Since that fateful October less than a year ago when my pancreas switched from automatic to manual transmission, a new process has emerged: before each meal, I stab myself in the finger (usually the middle one) to give Tabitha, the glucometer, the blood sacrifice so that she may give me a numerical expression of how sweet I am. Then, depending on the meal, I take the proper corresponding ratio of insulin to carbs (it changes with each meal, increasing from none with breakfast because I run six miles a day to 1:10 at dinner because I’m sedentary and watching HOMELAND in the evenings). I’m eating healthier than I’ve ever eaten and most importantly, I’m genuinely feeling good for the first time in longer than I care to remember.
I’ve since started to apply this to other aspects of my life: if I must control my carb/sugar intake in food, what then is considered a carb in my other diet, the media diet?
Twitter has been a life-changer, an addiction, a source of information, and a source of anxiety, usually within the same day. Hell, within the same “check-in.” But it has to be controlled now: the fragmentation that it inspires, my brain leaping from one thought to the next like the digital voices that I allow in my head, has to be corralled. Anxiety, jealousy, success, failure, amusement, bemusement, and, of course, the resultant feelings of ineptitude when I can’t come up with the right combination of 140 characters to properly convey my feelings on a particular subject and revert to amusing GIFs.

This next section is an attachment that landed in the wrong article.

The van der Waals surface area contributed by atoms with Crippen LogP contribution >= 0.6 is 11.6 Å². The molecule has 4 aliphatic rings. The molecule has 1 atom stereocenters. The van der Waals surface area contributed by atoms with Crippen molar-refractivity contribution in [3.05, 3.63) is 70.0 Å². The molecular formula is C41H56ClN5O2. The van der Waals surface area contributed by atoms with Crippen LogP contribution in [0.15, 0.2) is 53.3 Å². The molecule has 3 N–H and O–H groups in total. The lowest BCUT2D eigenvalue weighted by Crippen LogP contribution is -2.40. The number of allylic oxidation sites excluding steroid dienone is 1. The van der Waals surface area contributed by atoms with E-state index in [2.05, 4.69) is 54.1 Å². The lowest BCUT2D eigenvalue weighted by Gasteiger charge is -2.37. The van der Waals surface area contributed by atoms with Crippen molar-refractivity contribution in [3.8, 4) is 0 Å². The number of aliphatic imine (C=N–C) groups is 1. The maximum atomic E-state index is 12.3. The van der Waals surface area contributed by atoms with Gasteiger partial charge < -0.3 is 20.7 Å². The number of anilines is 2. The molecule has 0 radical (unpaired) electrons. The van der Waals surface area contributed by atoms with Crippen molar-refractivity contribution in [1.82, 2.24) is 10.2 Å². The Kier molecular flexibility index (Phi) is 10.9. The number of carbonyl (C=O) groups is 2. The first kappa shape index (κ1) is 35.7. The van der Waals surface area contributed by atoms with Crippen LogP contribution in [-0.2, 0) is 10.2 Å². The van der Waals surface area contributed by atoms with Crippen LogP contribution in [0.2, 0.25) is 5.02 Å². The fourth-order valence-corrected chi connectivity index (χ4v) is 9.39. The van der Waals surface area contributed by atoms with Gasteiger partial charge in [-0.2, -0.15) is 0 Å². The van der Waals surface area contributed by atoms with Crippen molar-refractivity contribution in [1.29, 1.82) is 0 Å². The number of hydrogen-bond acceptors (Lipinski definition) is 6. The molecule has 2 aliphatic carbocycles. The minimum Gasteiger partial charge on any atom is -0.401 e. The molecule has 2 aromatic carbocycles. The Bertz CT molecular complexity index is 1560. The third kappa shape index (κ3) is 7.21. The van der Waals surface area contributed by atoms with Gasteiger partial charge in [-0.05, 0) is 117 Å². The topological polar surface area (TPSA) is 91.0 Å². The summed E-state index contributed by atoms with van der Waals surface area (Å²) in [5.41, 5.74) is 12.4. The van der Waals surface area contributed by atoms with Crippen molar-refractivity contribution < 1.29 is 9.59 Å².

These posts are part of that path to control or at least a modicum of being able to tell myself that. To convey the thought of the day, unlock my brain for the work at hand, and to try to bring myself a quantum of solace (bad James Bond flick, great sentiment) by not caring what people think, to de-fragment my brain by exorcising the thoughts that pass through it on the way to the work I must do to, as Leonard Cohen said, “discover my self-respect. To redeem the day. So that the day does not go down in debt.”